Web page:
Grandfather Tangs Story Adventures With Tangrams by keara

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									Grandfather Tang’s Story: Adventures With Tangrams (Grade 2) I. Educational Objectives: 1. Each student will identify the geometric shapes found in tangrams (1 square, 1 parallelogram, 1 medium triangle, 2 small triangles and 2 large triangles) and be able to arrange the shapes to complete a tangram puzzle. 2. Each student will develop spatial relationship skills and problem-solving strategies by manipulating the tangram elements to form specific tangram pictures, both given and student designed. New Jersey Core Content Standards: 4.2 Geometry and Measurement A. Geometric Properties 4.2.4 Recognize, describe, extend, and create designs and patterns with geometric objects of different shapes and colors B. Transforming Shapes 4.2.1 Use simple shapes to make designs, patterns, and pictures 4.2.2 Combine and subdivide simple shapes to make other shapes 4.5 Mathematical Processes A. Problem Solving 4.2.5 Learn mathematics through problem solving, inquiry, and discovery F. Technology 4.2.5 Use computer software to make and verify conjectures about geometric shapes II. Anticipatory Set: 1. Ask the students to raise their hands if they ate cereal for breakfast today. Then ask if anyone ate. Then, say that you had Cocoa Rice Krispies, and you saw something cool on the box so you thought you would share it with them. 2. Sow the back of the box, which has tangrams on it. Ask if anyone knows what tangrams are. (Student responses.) Explain that tangrams are ancient Chinese puzzles that are often used to tell stories. 3. Tell students that today we are going to hear a story from China that uses tangrams. Tell them that first we have to review the names of the geometric shapes needed for the story and today’s activity. Students must listen to the story carefully because they will be holding poster cards representing the animals in the story. As they recognize their tangram animal, they will hang it in the front of the room. After the story, they will each get their own set of tangram pieces to make pictures called “tans.”

III. Instructional Materials and Resources (Traditional): Grandfather Tang’s Story (Ann Trompert) Three Pigs, One Wolf, and Seven Magical Shapes (Marilyn Burns) Teacher-made tan posters representing animals from Grandfather story Individual tangram sets (one per student)

Plastic tangram templates (one per student) Art supplies (crayons, markers, pencils, paper, etc.) Multicultural Math Lab (Learning Resources, Inc.) manipulative math kit Instructional Materials and Resources (Technology): Computers with Internet access Smartboard http://pbskids.org/sagwa/games/tangrams/ (This website is an interactive tangram puzzle activity. Students can click on a geometric shape and drag it into the puzzle. When the puzzle is correct the shape dances and congratulates the student. Pieces can be flipped, turned, and rotated in this game.) Additional websites for tangrams can be investigated by students at www.pbs.org IV. Procedure: 1. (Anticipatory Set; see above) 2. Distribute teacher-made tan posters among students; ask students to look at their poster as well as the others around them to become familiar with the pictures. Students should try and figure out what each picture is. Some students may need help at first to recognize the patterns made by the geometric shapes. 3. Read Grandfather Tang’s Story and have children bring their poster to the front of the room as they recognize their tan picture. (There may be some confusion if children are holding their pictures upside down; some students may find the patterns more difficult to decode than others.) 4. When the story is completed, distribute a tangram puzzle to each student and have them check to make sure their puzzle has the correct pieces. (A few may be intentionally mixed up as a trick to increase the learning.) 5. When puzzles are all complete, ask students to go through their copy of the book and try to make each of the animals from the story with their tangram set. Encourage cooperative learning. 6. Circulate and assist students when needed. Closure: 1. With a few minutes remaining, have a brief class discussion summarizing the lesson. Ask students to share what they learned from the lesson, if they think they can use their knowledge of tangrams in the future, what they did well and what they can do better, etc. Answer any remaining questions. Extension Activities: 1. Students may work individually or in groups to make additional tangram animals and objects using the book Three Pigs, One Wolf, and Seven Magic Shapes. 2. Students may retell one of the stories from the lesson using their tangram shapes with a partner or small group. 3. Have students use tangram templates to draw tans; tans may be used in original stories that he student create.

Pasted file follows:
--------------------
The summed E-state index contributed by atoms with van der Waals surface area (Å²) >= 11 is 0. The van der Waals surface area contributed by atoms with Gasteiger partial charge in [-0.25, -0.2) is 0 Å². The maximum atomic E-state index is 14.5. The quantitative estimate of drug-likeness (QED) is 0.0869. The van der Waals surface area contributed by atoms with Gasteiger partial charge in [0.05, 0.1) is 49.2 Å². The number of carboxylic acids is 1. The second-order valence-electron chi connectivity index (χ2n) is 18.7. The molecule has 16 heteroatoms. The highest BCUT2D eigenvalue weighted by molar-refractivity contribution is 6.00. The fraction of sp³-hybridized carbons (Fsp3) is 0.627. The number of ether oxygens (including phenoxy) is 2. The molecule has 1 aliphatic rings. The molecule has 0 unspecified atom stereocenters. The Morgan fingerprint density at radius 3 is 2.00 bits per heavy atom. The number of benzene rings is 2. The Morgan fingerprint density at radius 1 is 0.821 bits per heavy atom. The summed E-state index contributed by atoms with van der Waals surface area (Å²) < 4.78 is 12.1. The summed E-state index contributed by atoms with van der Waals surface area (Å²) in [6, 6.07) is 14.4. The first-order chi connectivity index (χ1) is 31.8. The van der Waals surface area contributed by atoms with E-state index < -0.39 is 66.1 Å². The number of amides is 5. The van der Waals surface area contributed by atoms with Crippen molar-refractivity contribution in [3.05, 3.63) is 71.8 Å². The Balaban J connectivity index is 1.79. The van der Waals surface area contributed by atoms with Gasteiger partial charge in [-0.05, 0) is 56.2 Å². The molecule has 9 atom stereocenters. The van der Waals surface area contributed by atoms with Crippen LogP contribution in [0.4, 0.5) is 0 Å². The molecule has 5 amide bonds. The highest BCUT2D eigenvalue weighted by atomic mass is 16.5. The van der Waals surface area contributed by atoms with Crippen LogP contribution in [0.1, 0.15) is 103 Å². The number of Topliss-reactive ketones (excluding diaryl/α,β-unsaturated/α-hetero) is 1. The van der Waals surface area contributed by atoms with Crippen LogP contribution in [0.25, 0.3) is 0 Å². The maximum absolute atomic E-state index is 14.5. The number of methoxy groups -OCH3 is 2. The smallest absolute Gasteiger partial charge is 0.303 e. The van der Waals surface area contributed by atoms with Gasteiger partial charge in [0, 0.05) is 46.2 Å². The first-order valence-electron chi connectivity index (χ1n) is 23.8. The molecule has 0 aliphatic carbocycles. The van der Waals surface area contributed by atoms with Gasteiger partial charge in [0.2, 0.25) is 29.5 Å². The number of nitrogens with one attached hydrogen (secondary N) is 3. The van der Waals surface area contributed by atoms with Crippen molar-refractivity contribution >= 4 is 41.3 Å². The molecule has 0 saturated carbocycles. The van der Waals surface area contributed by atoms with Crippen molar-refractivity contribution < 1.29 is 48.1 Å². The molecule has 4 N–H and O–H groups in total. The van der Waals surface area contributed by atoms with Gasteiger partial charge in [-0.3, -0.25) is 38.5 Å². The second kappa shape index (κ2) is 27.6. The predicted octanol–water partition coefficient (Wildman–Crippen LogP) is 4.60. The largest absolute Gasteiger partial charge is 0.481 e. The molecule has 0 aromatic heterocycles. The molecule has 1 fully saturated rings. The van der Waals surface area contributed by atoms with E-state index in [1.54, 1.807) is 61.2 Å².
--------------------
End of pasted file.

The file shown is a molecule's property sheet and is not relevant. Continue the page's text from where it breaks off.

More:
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4. Provide students with blackened tans and ask students to figure out the patterns. (Provide various levels of difficulty.) Sources: Copies of the Cocoa Rice Krispies box and the Multicultural Math Lab by Learning Resources, Inc. VI. Assessment/Evaluation: 1. Teacher observation of students working to duplicate tangrams in the story, determining which students had initial difficulty and check for improvement as the activity progressed. 2. Completed student designed tangrams made with the puzzles and/or drawn with the template will be used to indicate mastery of spatial relationships and transformations. Additional projects described above are also good indicators of mastery of objectives.


								
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